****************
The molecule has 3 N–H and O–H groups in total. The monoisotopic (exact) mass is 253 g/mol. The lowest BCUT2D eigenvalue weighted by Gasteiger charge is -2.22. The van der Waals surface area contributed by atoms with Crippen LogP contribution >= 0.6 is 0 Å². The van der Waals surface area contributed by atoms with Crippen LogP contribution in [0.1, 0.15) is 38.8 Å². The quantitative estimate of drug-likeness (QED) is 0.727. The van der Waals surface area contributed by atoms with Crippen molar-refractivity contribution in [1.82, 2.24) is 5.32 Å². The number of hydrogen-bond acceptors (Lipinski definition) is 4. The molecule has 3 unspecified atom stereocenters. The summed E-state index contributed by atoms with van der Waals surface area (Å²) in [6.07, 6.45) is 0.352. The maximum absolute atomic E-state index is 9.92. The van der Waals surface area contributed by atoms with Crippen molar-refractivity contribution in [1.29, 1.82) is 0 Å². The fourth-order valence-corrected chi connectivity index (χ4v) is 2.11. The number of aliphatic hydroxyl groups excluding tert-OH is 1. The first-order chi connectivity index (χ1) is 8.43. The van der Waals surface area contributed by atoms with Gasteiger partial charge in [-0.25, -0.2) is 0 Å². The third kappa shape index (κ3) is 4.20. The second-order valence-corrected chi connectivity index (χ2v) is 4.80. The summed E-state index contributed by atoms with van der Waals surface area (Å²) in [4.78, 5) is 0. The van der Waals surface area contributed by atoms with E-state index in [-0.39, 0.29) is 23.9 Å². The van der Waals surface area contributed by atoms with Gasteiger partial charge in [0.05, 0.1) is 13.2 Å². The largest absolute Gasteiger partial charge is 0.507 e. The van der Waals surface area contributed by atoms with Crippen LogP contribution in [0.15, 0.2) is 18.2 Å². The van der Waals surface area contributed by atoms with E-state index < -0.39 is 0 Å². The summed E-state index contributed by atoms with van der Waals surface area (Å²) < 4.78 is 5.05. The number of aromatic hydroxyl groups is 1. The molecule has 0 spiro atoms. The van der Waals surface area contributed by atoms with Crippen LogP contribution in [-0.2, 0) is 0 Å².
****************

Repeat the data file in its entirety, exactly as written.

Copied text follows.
The molecule has 3 N–H and O–H groups in total. The monoisotopic (exact) mass is 253 g/mol. The lowest BCUT2D eigenvalue weighted by Gasteiger charge is -2.22. The van der Waals surface area contributed by atoms with Crippen LogP contribution >= 0.6 is 0 Å². The van der Waals surface area contributed by atoms with Crippen LogP contribution in [0.1, 0.15) is 38.8 Å². The quantitative estimate of drug-likeness (QED) is 0.727. The van der Waals surface area contributed by atoms with Crippen molar-refractivity contribution in [1.82, 2.24) is 5.32 Å². The number of hydrogen-bond acceptors (Lipinski definition) is 4. The molecule has 3 unspecified atom stereocenters. The summed E-state index contributed by atoms with van der Waals surface area (Å²) in [6.07, 6.45) is 0.352. The maximum absolute atomic E-state index is 9.92. The van der Waals surface area contributed by atoms with Crippen molar-refractivity contribution in [1.29, 1.82) is 0 Å². The fourth-order valence-corrected chi connectivity index (χ4v) is 2.11. The number of aliphatic hydroxyl groups excluding tert-OH is 1. The first-order chi connectivity index (χ1) is 8.43. The van der Waals surface area contributed by atoms with Gasteiger partial charge in [-0.25, -0.2) is 0 Å². The third kappa shape index (κ3) is 4.20. The second-order valence-corrected chi connectivity index (χ2v) is 4.80. The summed E-state index contributed by atoms with van der Waals surface area (Å²) in [4.78, 5) is 0. The van der Waals surface area contributed by atoms with E-state index in [-0.39, 0.29) is 23.9 Å². The van der Waals surface area contributed by atoms with Gasteiger partial charge in [0.05, 0.1) is 13.2 Å². The largest absolute Gasteiger partial charge is 0.507 e. The van der Waals surface area contributed by atoms with Crippen LogP contribution in [0.15, 0.2) is 18.2 Å². The van der Waals surface area contributed by atoms with E-state index < -0.39 is 0 Å². The summed E-state index contributed by atoms with van der Waals surface area (Å²) < 4.78 is 5.05. The number of aromatic hydroxyl groups is 1. The molecule has 0 spiro atoms. The van der Waals surface area contributed by atoms with Crippen LogP contribution in [-0.2, 0) is 0 Å².